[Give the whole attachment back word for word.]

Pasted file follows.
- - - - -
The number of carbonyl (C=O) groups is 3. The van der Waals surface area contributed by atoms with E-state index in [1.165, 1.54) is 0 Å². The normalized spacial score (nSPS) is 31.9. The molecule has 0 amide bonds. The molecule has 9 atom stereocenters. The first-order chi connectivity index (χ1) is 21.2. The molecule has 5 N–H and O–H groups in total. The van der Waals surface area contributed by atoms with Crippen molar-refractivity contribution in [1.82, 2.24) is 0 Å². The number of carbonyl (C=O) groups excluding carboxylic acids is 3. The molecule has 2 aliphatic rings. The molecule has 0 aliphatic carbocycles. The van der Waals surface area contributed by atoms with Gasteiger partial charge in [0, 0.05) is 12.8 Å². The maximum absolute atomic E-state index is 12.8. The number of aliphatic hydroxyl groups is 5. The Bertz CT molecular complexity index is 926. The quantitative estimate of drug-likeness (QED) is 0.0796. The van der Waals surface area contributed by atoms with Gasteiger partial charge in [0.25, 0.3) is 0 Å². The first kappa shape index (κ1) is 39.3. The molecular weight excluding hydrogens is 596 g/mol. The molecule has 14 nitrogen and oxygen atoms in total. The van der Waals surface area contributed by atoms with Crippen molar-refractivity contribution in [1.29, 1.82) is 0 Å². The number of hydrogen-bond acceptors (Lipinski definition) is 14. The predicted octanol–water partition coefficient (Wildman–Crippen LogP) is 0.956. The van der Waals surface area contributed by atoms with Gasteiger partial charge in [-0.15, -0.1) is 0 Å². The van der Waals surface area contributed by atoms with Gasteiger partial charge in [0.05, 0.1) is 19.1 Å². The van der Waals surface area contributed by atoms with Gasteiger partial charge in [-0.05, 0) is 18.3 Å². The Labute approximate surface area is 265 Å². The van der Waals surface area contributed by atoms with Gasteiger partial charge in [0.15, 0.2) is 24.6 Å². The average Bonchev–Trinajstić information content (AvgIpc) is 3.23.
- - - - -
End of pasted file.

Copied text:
The number of carbonyl (C=O) groups is 3. The van der Waals surface area contributed by atoms with E-state index in [1.165, 1.54) is 0 Å². The normalized spacial score (nSPS) is 31.9. The molecule has 0 amide bonds. The molecule has 9 atom stereocenters. The first-order chi connectivity index (χ1) is 21.2. The molecule has 5 N–H and O–H groups in total. The van der Waals surface area contributed by atoms with Crippen molar-refractivity contribution in [1.82, 2.24) is 0 Å². The number of carbonyl (C=O) groups excluding carboxylic acids is 3. The molecule has 2 aliphatic rings. The molecule has 0 aliphatic carbocycles. The van der Waals surface area contributed by atoms with Gasteiger partial charge in [0, 0.05) is 12.8 Å². The maximum absolute atomic E-state index is 12.8. The number of aliphatic hydroxyl groups is 5. The Bertz CT molecular complexity index is 926. The quantitative estimate of drug-likeness (QED) is 0.0796. The van der Waals surface area contributed by atoms with Gasteiger partial charge in [0.25, 0.3) is 0 Å². The first kappa shape index (κ1) is 39.3. The molecular weight excluding hydrogens is 596 g/mol. The molecule has 14 nitrogen and oxygen atoms in total. The van der Waals surface area contributed by atoms with Crippen molar-refractivity contribution in [1.29, 1.82) is 0 Å². The number of hydrogen-bond acceptors (Lipinski definition) is 14. The predicted octanol–water partition coefficient (Wildman–Crippen LogP) is 0.956. The van der Waals surface area contributed by atoms with Gasteiger partial charge in [-0.15, -0.1) is 0 Å². The van der Waals surface area contributed by atoms with Gasteiger partial charge in [0.05, 0.1) is 19.1 Å². The van der Waals surface area contributed by atoms with Gasteiger partial charge in [-0.05, 0) is 18.3 Å². The Labute approximate surface area is 265 Å². The van der Waals surface area contributed by atoms with Gasteiger partial charge in [0.15, 0.2) is 24.6 Å². The average Bonchev–Trinajstić information content (AvgIpc) is 3.23.